Blacklight Trick Print Presented by Kobundo

Printing – what in the world is SlashGear talking about printing for, that's just for graphic design and artwork, right? I say thee nay! This is totally sweet and everyone's going to love it, I'm telling you! This project involves Kobundo, a group that call the following method Trick Print, it being a method of printing which combines luminous RGB ink with regular CMYK ink in a single pass. What's this mean to the lay person? It means that instead of having to lay down CMYK colors from their cartridges first, then RGB second (something noone would do anyway,) they've figured out a method for lying down two color sets at once.

And that's not all, these prints react to backlights! Welcome back to psychedelia! What Kobundo have done is to print images to look rather unassumingly monotone in normal light, while with a backlight shining at them, they appear perfectly bright and colored correctly as they'd normally appear with no special light at all using traditional printing techniques. But how is this single pass accomplished?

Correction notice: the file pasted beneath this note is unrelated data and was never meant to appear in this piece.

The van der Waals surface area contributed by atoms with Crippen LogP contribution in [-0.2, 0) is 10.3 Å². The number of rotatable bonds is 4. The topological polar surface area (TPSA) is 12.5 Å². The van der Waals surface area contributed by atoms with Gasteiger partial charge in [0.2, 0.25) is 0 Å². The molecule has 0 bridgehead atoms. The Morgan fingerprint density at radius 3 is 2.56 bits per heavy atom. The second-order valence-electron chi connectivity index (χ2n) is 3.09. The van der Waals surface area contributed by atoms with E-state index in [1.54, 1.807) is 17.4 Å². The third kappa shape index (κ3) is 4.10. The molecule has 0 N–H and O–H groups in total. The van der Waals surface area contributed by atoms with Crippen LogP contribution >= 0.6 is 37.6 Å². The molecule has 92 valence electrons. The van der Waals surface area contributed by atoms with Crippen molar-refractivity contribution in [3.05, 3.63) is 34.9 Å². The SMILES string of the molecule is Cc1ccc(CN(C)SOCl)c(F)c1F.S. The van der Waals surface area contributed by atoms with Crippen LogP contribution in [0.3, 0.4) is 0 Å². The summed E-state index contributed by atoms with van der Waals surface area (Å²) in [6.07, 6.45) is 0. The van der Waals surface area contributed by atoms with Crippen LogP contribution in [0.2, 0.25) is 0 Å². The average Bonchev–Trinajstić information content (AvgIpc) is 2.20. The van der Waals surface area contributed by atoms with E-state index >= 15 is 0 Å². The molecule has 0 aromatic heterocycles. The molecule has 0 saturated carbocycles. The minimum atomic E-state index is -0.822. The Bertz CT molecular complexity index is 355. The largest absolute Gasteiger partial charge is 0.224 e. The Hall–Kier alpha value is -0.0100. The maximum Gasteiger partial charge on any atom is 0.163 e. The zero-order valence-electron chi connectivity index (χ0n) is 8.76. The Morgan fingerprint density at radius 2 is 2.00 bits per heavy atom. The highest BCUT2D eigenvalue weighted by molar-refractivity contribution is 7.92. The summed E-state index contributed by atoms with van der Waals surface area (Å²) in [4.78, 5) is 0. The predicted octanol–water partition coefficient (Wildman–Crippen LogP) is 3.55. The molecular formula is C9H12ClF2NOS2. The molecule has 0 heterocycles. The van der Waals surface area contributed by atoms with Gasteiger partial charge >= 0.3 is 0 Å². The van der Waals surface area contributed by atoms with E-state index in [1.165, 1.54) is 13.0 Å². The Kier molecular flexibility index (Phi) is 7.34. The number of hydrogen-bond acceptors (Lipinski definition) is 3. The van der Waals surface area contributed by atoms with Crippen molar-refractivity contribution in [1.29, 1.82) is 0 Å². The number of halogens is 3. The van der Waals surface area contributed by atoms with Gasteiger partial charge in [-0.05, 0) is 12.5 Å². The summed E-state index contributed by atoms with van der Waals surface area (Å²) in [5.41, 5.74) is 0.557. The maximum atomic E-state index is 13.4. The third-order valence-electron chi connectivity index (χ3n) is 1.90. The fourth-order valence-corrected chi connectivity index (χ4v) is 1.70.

In a rather simple way, as it turns out.

By taking out CMYK cartridges not needed for certain prints and replacing them with the special luminous alternate RGB inks, the first step is accomplished. Once this is set up correctly, the folks at Kobundo start up their specially formulated software created specifically for this technique, running the printer all at once for one single dual-image print.

As Keizo Ohashi of Kobundo notes:

"The effect changes according to the material we choose. So in the beginning we have to go by trial and error. Here the yellow Lamborghini turns red. But the colors might be stronger or weaker, and conversely it is difficult to turn a red Lamborghini yellow. This is something people won't understand until they try it. People who have some experience can understand it, but in the beginning they don't."

"We want people to see the accuracy of these colors and once the see it they understand, because "A picture is worth a thousand words". Rather than people just saying "It glows", we want people to be more surprised and say "It's beautiful!"."

This technique can be seen in the video below, as presented by Diginfo:

Sound like a technique you'd like to try out? Finally, a gift for your weird uncle who lives in a backlight world, only emerging from his den of darkness for more pizza and video games. A delight!

[via Akihabara News]